The ASP.NET 2.0 TreeView Control

By Thiru Thangarathinam

ASP.NET 2.0 introduces a new control named TreeView that provides a seamless way to consume information from hierarchical data sources such as an XML file and then display that information. You can use the TreeView control to display information from a wide variety of data sources such as an XML file, site-map file, string, or from a database. In this article, we will discuss this new control in depth and understand how to use this feature rich control in your ASP.NET applications. Apart from statically data binding the TreeView control with the contents of an XML file, we will also demonstrate how to populate this control dynamically by adding nodes at runtime. Finally, we will see how to apply XSL transformation on XML data before displaying that information in a TreeView control.

Hierarchical Data

One of the important ways of organizing data which now pervades IT is hierarchical data. ASP.NET has a series of controls that make it both easy and logical to utilize hierarchical data. TreeView is one of the important controls that can be easily bound to data source controls such as SiteMapDataSource, XmlDataSource to display hierarchical information. Before we go onto take a look at the TreeView, let us understand the common types of hierarchical data.

  • Folders - The way folders are structured in a Windows file system denotes a hierarchical way of storing data.
  • XML - XML documents are self-describing meaning that the metadata that is required to qualify the data is actually contained in the XML document itself providing a flexible way of handling XML data.
  • SiteMap - Sitemap is nothing but an XML format that provides a consistent way of describing the navigation structure of a web site including all the pages contained in that web site.
  • Menu system - A menu system can also use an XML document as its input and displays the contents of the XML document in a hierarchical manner.

Now that we have looked at some examples of hierarchical data, let us look at the support provided by ASP.NET in terms of handling hierarchical data. ASP.NET provides the following hierarchical data source controls.

  • XmlDataSource - This control allows you to bind to XML data, which can come from a variety of sources such as an external XML file, a DataSet object and so on. Once the XML data is bound to the XmlDataSource control, this control can then act as a source of data for other data-bound controls such as TreeView and Menu. For example, you can use the <asp:XmlDataSource> control to represent a hierarchical XML data source.
  • SiteMapDataSource - This control basically retrieves the site map information from the web.sitemap file.

The architecture of TreeView control is very similar to the design of controls for tabular data. It is data bound to any of the above hierarchical data source controls to display the information.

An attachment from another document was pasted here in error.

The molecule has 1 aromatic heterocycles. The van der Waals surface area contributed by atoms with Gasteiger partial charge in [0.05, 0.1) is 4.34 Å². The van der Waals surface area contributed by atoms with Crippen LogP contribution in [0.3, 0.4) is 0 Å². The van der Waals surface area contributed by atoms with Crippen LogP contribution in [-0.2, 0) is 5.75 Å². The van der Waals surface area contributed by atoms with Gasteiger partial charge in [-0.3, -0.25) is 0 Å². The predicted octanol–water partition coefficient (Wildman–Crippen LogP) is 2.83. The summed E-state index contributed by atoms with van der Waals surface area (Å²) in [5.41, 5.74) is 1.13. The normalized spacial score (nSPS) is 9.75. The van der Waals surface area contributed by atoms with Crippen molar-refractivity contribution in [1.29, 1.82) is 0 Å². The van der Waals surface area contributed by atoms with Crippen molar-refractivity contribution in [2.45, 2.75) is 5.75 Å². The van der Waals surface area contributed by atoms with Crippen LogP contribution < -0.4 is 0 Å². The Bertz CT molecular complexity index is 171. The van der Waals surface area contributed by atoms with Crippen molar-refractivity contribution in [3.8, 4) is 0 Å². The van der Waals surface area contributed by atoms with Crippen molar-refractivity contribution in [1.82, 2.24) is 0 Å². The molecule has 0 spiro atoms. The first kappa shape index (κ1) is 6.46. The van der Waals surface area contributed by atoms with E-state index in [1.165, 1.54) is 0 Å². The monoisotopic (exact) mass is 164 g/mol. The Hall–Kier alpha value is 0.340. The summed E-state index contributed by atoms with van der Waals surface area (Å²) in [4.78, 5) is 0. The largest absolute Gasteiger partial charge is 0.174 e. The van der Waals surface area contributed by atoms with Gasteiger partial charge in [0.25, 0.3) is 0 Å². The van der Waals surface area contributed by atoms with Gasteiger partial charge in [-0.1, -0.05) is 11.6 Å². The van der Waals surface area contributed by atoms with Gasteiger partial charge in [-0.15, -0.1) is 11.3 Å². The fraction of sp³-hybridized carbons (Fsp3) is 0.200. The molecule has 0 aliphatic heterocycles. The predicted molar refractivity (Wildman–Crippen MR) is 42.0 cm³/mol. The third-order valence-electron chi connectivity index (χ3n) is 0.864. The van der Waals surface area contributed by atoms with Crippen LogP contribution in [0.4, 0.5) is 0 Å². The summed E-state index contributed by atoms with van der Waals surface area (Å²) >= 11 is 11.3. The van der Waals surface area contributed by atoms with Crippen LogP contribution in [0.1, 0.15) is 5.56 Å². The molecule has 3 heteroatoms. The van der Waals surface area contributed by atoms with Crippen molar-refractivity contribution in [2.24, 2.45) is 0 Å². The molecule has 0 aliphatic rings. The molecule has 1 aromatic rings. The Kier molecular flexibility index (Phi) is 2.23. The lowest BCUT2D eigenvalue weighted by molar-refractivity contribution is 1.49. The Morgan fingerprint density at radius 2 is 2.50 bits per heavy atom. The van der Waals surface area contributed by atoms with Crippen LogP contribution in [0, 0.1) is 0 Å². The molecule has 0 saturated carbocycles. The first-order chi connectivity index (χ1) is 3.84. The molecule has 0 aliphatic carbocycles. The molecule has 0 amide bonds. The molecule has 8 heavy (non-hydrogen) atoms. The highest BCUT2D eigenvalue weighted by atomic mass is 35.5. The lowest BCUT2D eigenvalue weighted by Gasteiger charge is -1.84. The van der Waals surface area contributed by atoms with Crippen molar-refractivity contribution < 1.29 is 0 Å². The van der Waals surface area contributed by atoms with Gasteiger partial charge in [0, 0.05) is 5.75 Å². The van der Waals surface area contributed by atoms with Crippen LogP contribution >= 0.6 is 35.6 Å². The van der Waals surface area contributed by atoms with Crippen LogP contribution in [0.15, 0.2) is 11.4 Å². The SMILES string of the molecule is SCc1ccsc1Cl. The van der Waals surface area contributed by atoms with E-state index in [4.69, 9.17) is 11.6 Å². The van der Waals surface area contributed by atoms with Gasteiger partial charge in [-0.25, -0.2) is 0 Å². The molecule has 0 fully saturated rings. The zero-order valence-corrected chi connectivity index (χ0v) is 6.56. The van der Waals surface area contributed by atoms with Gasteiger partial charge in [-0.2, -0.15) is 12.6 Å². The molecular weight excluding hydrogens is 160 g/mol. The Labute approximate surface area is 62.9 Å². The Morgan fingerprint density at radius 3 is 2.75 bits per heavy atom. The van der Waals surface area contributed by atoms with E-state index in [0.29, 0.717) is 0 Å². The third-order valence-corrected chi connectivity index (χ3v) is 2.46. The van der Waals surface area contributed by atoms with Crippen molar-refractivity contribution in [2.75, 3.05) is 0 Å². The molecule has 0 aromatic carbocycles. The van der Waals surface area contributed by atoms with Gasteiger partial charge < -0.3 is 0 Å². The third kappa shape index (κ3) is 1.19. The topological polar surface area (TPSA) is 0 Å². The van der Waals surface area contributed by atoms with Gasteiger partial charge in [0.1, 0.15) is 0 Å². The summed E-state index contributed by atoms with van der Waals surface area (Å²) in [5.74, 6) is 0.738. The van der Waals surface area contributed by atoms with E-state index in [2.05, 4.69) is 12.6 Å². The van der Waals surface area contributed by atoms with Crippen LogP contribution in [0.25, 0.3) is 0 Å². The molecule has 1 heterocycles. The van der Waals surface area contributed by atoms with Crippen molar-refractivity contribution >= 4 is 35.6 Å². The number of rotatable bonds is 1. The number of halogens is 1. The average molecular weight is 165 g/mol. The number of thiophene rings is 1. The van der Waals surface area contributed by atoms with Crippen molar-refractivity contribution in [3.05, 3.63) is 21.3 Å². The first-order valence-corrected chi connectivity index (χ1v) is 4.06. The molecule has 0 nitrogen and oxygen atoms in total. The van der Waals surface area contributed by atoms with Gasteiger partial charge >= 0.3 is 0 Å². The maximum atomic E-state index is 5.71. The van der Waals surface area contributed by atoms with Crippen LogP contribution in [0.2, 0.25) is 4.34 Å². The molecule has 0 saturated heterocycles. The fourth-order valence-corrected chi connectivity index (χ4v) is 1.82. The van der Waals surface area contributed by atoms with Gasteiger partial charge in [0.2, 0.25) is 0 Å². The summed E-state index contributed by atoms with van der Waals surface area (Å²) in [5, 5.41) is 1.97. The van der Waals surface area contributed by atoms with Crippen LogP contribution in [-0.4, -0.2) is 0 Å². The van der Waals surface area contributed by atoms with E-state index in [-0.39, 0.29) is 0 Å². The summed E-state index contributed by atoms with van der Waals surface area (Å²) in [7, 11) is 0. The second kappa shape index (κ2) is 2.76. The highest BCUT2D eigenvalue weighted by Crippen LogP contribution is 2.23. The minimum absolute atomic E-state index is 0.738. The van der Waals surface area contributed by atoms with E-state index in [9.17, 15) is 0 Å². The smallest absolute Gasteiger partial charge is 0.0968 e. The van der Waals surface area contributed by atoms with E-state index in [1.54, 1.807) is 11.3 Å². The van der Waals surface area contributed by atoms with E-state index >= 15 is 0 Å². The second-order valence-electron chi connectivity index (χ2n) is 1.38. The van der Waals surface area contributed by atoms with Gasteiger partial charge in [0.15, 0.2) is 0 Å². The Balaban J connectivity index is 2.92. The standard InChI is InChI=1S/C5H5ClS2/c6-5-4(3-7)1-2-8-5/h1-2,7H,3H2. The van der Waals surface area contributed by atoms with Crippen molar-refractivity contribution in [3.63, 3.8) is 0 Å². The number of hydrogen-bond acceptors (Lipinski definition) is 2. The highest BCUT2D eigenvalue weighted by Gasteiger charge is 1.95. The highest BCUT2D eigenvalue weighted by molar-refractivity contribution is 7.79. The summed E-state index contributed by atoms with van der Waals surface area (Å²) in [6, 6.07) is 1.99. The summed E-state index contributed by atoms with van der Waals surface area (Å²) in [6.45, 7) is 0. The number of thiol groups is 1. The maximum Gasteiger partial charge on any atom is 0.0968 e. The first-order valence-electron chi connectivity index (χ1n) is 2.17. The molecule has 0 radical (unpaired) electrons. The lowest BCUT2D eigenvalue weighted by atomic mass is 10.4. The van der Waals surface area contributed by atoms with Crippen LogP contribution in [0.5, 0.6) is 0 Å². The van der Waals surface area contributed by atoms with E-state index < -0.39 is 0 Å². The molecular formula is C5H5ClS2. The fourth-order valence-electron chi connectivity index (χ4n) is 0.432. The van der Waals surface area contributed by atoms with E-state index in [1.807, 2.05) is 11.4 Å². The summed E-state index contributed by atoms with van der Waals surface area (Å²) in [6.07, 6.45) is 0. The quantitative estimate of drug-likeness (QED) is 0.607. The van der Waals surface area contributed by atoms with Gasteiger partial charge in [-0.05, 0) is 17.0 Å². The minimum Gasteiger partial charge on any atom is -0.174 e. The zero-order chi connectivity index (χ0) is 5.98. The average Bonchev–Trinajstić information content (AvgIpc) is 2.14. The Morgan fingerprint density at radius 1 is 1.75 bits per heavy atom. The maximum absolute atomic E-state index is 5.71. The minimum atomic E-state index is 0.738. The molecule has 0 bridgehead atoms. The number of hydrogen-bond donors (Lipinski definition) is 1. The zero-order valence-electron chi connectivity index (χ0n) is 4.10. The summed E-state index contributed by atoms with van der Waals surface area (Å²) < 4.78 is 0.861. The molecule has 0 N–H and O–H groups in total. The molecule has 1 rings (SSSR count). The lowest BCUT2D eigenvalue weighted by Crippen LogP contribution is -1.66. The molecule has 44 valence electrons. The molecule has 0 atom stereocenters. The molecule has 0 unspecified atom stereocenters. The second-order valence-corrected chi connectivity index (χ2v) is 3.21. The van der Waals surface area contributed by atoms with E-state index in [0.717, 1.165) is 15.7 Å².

TreeView Control

The ASP.NET 2.0 TreeView control is a completely new control introduced with ASP.NET 2.0 that is available under the Standard tab in the Toolbox. You can use the TreeView control in any situation in which you need to display hierarchical data. For example, you can use this control when displaying a navigation menu, displaying database records from database tables in a Master/Detail relation, displaying the contents of an XML document, or displaying files and folders from the file system. It is also possible for you to programmatically access the TreeView object model to dynamically create trees, populate nodes, set properties and so on. The TreeView control consists of nodes and there are three types of nodes that you can add to a TreeView control.

  • Root - A root node is a node that has no parent node. It has one or more child nodes.
  • Parent - A node that has a parent node and one or more child nodes
  • Leaf - A node that has no child nodes

The easiest way to use the TreeView control is to specify a static set of tree nodes. For example, you can use the TreeView control to display a simple navigational menu for a Web site. Or, you can use the TreeView control to display the table of contents for a help file.

You specify the appearance of a static TreeView control by declaring one or more TreeNode controls within the TreeView control's <Nodes> tag. The following code demonstrates how to declare a TreeView control and a root node.

<asp:TreeViewRunat="Server"ExpandImageUrl="Images/closed.gif"

CollapseImageUrl="Images/open.gif"OnTreeNodePopulate="Node_Populate"

ID="tvwauthors">

<Nodes>

<asp:TreeNodeText="Authors"PopulateOnDemand=trueValue="0"/>

</Nodes>

</asp:TreeView>

As you can see in the above code, the root node is declared using the asp:TreeNode inside the Nodes element. Each node has a Text and a Value property. The value of the Text property is displayed in the TreeView, while the Value property is used to store any additional data about the node, such as data passed to the post back event associated with the node. The text displayed through a node can be in one of two modes: selection mode and navigation mode. By default, a node is in selection mode. To put a node into navigation mode, you can set the node's NavigateUrl property to a value other than an empty string ("").

Customizing the Appearance of the TreeView Control

The TreeView control provides ImageUrl properties such as RootNodeImageUrl, ParentNodeImageUrl, and LeafNodeImageUrl. These custom images are rendered to the left of the node's text. You can override the default image for the node type using the ImageUrl property. The TreeView control also provides CollapseImageUrl and ExpandImageUrl properties for the expanded and collapsed indicators. These are usually represented by plus and minus icons. There is also a property named NoExpandImageUrl that can be used for rendering an image for nodes which have no children. You can turn off the default image using the ShowExpandCollapseboolean property.